I just came back from a dance hosted by the Associated Students of the University of California. Though my roommate had invited me to a frat party earlier, I went to the dance instead because fraternities can be a little intimidating. But to be honest, the dance totally sucked.

For one thing, there was barely any information about the event. I looked everywhere but could only find a single flyer. To their credit, the ASUC dropped the $3 surcharge for people who bought tickets after the early bird deadline. However, that was where the good things ended.

Due to the lack of details, only a handful of people showed up. While I saw my friend Albert at the dance, he didn't stay very long. The music was repetitive and would randomly stop playing. There was little else to do as we weren't allowed to play the piano in the ballroom or use the Internet kiosks downstairs. Last but not least, the dance ended early when everyone lost interest. This was probably a blessing in disguise.

I wish I hadn't wasted $5 on such a boring event. Had I known this would happen, I wouldn't have gone even if it was free. You can read my full review of the dance here. Shame on you, ASUC.

Monday, August 30, 2004

my first class at Cal

The fall semester has officially started. I just came back from the Chemistry 1A lecture. It was my first college class ever!

Just as I expected, the class was very large. There were around 300 to 400 people in Pimentel Hall. This was also a new experience for me. The other thing is that Prof. Nitsche is totally hilarious. He certainly knows how to make freshmen feel welcome.

Of note is that courses are normally split into lectures and discussions. Some also have a lab section, depending on the subject. Unlike the lectures, the other sections usually have few people. Speaking of classes, I should probably start getting ready for Math 1A. :-)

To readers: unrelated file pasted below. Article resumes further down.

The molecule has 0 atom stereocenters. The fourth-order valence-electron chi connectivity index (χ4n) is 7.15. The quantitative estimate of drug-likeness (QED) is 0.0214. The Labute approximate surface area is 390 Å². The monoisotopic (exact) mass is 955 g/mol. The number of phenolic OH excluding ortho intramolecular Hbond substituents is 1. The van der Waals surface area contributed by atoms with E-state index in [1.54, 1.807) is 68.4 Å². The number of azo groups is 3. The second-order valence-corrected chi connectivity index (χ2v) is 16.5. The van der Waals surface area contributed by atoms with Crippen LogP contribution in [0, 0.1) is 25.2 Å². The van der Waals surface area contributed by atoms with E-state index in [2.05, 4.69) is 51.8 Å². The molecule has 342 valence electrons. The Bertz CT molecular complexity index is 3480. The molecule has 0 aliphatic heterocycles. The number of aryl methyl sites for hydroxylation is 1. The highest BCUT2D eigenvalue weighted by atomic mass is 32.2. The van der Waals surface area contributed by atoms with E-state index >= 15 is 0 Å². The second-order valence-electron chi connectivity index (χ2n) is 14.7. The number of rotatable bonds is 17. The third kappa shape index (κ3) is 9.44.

Saturday, August 28, 2004

report of my first college dance

I just got back from the Dance & Casino Night. This was my first college dance and certainly a new experience. As the name of the event suggests, there were games like blackjack and roulette. I'm not really good at them and decided to just watch.

Of note is that there were no slow songs. I had never been to a dance that didn't have slow music. That was a little weird and didn't make much sense.

The event was supposed to end at midnight, but the dance floor was empty by 11:15 p.m. The DJ stopped the music at this point. Though it's not her fault that people leave, she should have kept the music going. Just my two cents. Feel free to read my review of the dance for more details.

In other news...

There was also a game night at the residential computing center. I got to play Doom 3 for the first time. The game was kind of scary but also pretty fun!

Currently playing: Doom 3

Sunday, August 22, 2004

first day of college!

The big day has arrived. I moved into the dorms at Berkeley this afternoon, and so begins a new chapter in my life.

One thing for sure is that college is very different from high school. Though I was nervous at first, I'm already getting used to the new environment. Speaking of which, my roommate Scott seems like a cool dude. The other six people in our suite are really nice as well. Oh yeah, and hot chicks are everywhere. ^_^

While the classes don't start until the 30th, new students are encouraged to attend Welcome Week to get a feel of the school. The schedule is filled with activities, including a dance on Friday evening. I'm pretty excited.

In other news...

The Lu family invited us to dinner at HomeTown Buffet. Everything was totally delicious. All of us then went to their house to hang out for the evening. The gathering was supposed to be last night, but the Lus agreed to move it to Friday because I wanted more time to prepare for my move. I truly appreciate their consideration.

Currently playing: The Incredible Machine: Even More Contraptions

Historical note: Pictures from Move-In Day are available here.

Monday, August 16, 2004

the anxiety is killing me...

So I'm moving to Berkeley in six days. The transition to college is one of the biggest changes in my life. Though it's very exciting, I'm also extremely nervous. The stress has been getting to me, especially considering that I had an anxiety attack after coming back from Alaska a few days ago. Yikes.